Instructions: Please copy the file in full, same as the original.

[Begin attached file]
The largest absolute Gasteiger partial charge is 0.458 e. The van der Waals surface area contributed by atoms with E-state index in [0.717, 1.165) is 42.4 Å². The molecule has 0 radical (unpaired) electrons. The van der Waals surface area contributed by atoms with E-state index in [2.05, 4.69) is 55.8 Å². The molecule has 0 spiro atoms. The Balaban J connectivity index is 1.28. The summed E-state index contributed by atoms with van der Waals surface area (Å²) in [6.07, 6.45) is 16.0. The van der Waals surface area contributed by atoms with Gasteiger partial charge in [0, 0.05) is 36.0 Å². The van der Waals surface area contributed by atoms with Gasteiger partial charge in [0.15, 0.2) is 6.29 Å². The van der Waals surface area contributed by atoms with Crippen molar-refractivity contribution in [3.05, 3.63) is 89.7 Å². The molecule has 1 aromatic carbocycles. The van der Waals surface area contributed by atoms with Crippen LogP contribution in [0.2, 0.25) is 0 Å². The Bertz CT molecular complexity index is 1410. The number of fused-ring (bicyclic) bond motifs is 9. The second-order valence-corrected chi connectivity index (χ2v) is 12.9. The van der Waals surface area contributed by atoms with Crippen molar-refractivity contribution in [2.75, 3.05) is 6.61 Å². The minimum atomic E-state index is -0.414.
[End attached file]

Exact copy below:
The largest absolute Gasteiger partial charge is 0.458 e. The van der Waals surface area contributed by atoms with E-state index in [0.717, 1.165) is 42.4 Å². The molecule has 0 radical (unpaired) electrons. The van der Waals surface area contributed by atoms with E-state index in [2.05, 4.69) is 55.8 Å². The molecule has 0 spiro atoms. The Balaban J connectivity index is 1.28. The summed E-state index contributed by atoms with van der Waals surface area (Å²) in [6.07, 6.45) is 16.0. The van der Waals surface area contributed by atoms with Gasteiger partial charge in [0, 0.05) is 36.0 Å². The van der Waals surface area contributed by atoms with Gasteiger partial charge in [0.15, 0.2) is 6.29 Å². The van der Waals surface area contributed by atoms with Crippen molar-refractivity contribution in [3.05, 3.63) is 89.7 Å². The molecule has 1 aromatic carbocycles. The van der Waals surface area contributed by atoms with Crippen LogP contribution in [0.2, 0.25) is 0 Å². The Bertz CT molecular complexity index is 1410. The number of fused-ring (bicyclic) bond motifs is 9. The second-order valence-corrected chi connectivity index (χ2v) is 12.9. The van der Waals surface area contributed by atoms with Crippen molar-refractivity contribution in [2.75, 3.05) is 6.61 Å². The minimum atomic E-state index is -0.414.